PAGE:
Review: The Cloverfield Paradox (2018)

Cloverfield Para

+ Recommended – TV-MA, Drama, Sci-Fi

Why do people have so much hate for the third installment in the Cloverfield franchise? Probably because a lot of critics associate a troubled production with a bad film. While this may be true in most troubled productions, that is not always the case.

A little under two weeks ago, we wrote a news article on the confusion behind the next installment in the Cloverfield franchise. The film was formerly called “God Particle” and was re-titled to The Cloverfield Paradox. At the super bowl this past Sunday, Netflix released a teaser; confirming that Paramount was releasing this title on Netflix. However, unlike any other film in recent memory, it was being released later that Sunday night after the super bowl; a brilliant marketing move by Netflix.

And just like that the world was captivated. I remember seeing numerous polls asking what the best trailer of the night was and a lot of people voted for this third installment. I have a feeling that this tactic is going to be beneficial for streaming platforms in the future. An argument could be made that if this movie was released in theatres with a normal marketing campaign that it would have bombed at the box office. I, personally, could see that happening.

But is this a bad film? No, I don’t think so. Is it a great film? No. It’s just okay. I think part of the problem people have with this movie could be contributed to the hype that followed the teaser and announcement of the release. It’s understandable for audiences to demand a higher quality for their movies, especially if the production had been stalled to improve the quality. However, the argument lies therein that people won’t be as upset with the quality of films or television shows on Netflix.

The visuals are competent; nothing we haven’t seen in relation to other recent sci-fi films like Alien: Covenant and Life. It’s entertaining and a particular plot device paves way for a for some interesting moments. Albeit, that device wasn’t used to its full potential. Typically I’m against retreading plot elements in franchises, but with Cloverfield, I suppose it’s different. In this installment the franchise moves away from a more contained story centered around characters and it didn’t work for me in that regard.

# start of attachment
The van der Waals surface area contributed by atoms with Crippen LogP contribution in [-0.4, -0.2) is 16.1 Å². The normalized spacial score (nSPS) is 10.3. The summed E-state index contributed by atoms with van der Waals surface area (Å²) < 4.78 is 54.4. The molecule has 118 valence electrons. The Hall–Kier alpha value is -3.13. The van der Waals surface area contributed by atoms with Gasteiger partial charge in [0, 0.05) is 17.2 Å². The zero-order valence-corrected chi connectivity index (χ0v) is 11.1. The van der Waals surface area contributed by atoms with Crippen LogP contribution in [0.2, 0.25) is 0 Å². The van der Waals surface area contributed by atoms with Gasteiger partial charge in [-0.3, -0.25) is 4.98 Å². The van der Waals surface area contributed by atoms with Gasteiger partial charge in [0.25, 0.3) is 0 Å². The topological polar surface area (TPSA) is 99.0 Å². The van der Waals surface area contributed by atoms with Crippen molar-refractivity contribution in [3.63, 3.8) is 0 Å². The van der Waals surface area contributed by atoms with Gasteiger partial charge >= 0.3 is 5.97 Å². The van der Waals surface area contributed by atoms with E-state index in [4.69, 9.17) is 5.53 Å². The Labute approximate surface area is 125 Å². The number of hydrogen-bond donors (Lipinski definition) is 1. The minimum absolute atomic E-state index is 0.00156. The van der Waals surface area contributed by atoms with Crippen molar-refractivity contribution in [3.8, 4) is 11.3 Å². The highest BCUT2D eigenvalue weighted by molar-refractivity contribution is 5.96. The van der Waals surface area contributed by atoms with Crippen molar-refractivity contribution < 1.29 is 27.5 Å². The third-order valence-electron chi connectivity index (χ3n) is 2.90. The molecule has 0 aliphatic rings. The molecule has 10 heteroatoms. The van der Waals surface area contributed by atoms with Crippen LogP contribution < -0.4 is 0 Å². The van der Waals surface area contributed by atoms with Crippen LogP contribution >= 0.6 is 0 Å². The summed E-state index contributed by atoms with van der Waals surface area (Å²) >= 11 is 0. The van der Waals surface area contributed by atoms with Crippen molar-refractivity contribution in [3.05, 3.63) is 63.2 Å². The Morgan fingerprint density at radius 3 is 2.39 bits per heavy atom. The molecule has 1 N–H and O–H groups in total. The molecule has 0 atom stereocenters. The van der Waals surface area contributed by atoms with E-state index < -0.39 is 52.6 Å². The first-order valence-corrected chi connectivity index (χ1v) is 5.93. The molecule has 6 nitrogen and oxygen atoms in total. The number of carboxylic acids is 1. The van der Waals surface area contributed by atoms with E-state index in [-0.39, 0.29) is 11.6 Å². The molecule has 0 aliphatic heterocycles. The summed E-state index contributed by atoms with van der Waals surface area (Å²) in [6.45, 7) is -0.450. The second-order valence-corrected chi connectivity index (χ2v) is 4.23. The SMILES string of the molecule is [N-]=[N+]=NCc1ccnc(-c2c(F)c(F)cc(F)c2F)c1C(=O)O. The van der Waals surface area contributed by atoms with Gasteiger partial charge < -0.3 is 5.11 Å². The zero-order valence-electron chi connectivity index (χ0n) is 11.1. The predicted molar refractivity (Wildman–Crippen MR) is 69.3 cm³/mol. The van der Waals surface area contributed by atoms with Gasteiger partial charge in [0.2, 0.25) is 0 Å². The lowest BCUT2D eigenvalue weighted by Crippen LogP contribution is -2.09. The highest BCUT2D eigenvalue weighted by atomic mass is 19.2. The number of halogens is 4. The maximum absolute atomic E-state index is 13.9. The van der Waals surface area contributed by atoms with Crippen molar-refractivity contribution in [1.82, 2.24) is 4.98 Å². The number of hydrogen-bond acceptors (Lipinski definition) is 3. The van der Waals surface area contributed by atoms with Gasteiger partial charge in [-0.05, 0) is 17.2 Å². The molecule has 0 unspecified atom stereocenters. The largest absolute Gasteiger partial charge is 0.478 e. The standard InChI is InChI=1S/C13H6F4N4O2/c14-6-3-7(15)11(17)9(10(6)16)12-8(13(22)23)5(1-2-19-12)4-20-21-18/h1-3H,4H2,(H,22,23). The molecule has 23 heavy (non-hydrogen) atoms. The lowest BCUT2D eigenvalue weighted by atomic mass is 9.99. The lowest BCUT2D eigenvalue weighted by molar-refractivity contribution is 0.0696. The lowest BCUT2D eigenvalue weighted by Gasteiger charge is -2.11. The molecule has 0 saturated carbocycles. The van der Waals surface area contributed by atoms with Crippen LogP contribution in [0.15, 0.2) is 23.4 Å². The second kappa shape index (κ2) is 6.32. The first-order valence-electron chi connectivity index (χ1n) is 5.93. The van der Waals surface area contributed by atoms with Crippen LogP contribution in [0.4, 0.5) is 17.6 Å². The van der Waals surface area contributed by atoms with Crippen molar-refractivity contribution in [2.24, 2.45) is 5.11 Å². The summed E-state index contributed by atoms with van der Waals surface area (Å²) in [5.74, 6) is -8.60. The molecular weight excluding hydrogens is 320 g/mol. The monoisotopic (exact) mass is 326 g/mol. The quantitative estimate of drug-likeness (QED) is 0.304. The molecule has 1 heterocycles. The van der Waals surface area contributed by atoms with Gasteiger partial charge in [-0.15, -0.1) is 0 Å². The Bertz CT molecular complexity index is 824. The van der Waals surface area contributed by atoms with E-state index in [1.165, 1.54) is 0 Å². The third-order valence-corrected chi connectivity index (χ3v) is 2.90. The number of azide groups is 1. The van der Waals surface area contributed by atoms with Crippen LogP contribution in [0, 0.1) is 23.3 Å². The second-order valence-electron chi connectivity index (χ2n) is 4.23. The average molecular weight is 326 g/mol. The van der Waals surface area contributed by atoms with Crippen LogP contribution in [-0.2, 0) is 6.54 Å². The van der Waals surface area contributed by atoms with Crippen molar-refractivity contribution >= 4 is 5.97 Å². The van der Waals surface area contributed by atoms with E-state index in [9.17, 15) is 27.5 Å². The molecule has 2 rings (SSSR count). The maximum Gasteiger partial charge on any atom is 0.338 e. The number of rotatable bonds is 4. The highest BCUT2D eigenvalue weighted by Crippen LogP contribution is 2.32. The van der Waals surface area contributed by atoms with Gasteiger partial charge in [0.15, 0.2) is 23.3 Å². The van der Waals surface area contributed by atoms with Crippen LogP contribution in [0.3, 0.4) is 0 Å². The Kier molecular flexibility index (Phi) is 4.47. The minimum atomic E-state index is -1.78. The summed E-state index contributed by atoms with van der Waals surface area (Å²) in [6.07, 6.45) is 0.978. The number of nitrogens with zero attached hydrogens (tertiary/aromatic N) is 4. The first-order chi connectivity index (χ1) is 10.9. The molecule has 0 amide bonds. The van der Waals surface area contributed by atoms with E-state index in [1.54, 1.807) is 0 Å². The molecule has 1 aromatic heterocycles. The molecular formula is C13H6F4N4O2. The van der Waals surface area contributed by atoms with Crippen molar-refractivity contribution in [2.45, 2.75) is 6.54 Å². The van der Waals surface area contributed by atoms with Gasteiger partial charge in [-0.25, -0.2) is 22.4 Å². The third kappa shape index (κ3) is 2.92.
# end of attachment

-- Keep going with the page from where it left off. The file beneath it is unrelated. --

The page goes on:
Characters need to be strong in order for a story to truly work. The first two films present their characters in an interesting manner and many of them are unique. I couldn’t identify with the majority of the characters here. In fact, I only cared about two. Luckily the main character, Hamilton (Gugu Mbatha-Raw), is one of them along with her husband played by Roger Davies. They had the most compelling story line and yet it was the one that the focus of the film neglected. When the story switches back and forth between space and Earth, it often feels like two separate movies. I wanted to stay on Earth.

While the characters weren’t, the cast was strong. David Oyelowo, Daniel Brühl, Elizabeth Debicki and the rest of the cast have undeniable talent. It’s unfortunate that the movie didn’t capitalize on them. As for everything else, it’s just meh. Watch this film if you have nothing else to do and need your space-thirst quenched. What did you think of the movie? Let us know in the comments below!

Author: Jared Charles

I am the owner of The Burrow Reviews. Currently studying Film, English, Political Science, and Gender Studies.

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